Let’s take a couple of examples:

When the market crashes and a few people lose their jobs, your insecurity shoots up. “What if I’m fired? How will I manage my EMIs? What will happen to my spouse and kid?” For minor market changes, the chances of you losing your job are slim. Yet, you consider extreme possibilities which invoke fear. Your brain doesn’t linger upon the straightforward possibility of business running as usual.

Related article: How to overcome fear of failure

But, the failure to consider simpler explanations isn’t limited to simpler explanations alone. Here’s an example that illustrates how the human mind undergoes a similar thought process with positive emotions.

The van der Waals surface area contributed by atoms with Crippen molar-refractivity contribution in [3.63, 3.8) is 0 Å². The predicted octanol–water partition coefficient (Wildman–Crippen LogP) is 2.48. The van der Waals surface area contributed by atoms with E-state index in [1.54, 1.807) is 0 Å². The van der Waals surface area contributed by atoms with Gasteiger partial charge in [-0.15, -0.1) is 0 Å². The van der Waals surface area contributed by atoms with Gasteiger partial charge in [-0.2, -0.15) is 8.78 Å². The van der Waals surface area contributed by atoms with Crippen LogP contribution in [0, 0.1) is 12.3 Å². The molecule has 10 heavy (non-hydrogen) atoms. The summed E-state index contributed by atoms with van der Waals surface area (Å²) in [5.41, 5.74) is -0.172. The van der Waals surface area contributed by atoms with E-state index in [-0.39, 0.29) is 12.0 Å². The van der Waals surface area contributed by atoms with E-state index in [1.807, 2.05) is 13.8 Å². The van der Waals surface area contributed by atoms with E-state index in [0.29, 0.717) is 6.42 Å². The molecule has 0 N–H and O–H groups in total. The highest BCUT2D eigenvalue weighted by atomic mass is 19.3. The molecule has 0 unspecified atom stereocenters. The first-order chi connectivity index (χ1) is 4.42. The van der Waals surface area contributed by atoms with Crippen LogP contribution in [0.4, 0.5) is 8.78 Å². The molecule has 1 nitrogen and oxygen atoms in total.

When an entrepreneur launches a startup, he thinks of all the possibilities of becoming a billion-dollar business, getting into the front page of the TIME manazine, and sailing on a yacht on the coast of the Atlantic. The excitement that drives him to look at such extreme success. But, in reality, 9 out of 10 startups fail within the first 5 years.

The point here isn’t that you should be pessimistic, but to understand that your brain leans towards remote unlikely possibilities instead of the more likely outcomes/explanations.

Related article: Are you overthinking? Here’s how to reduce it

Examples of the Occam’s Razor:

Occam’s razor applies in various fields due to the generic guideline it provides. Let’s go through a few examples:

1. At work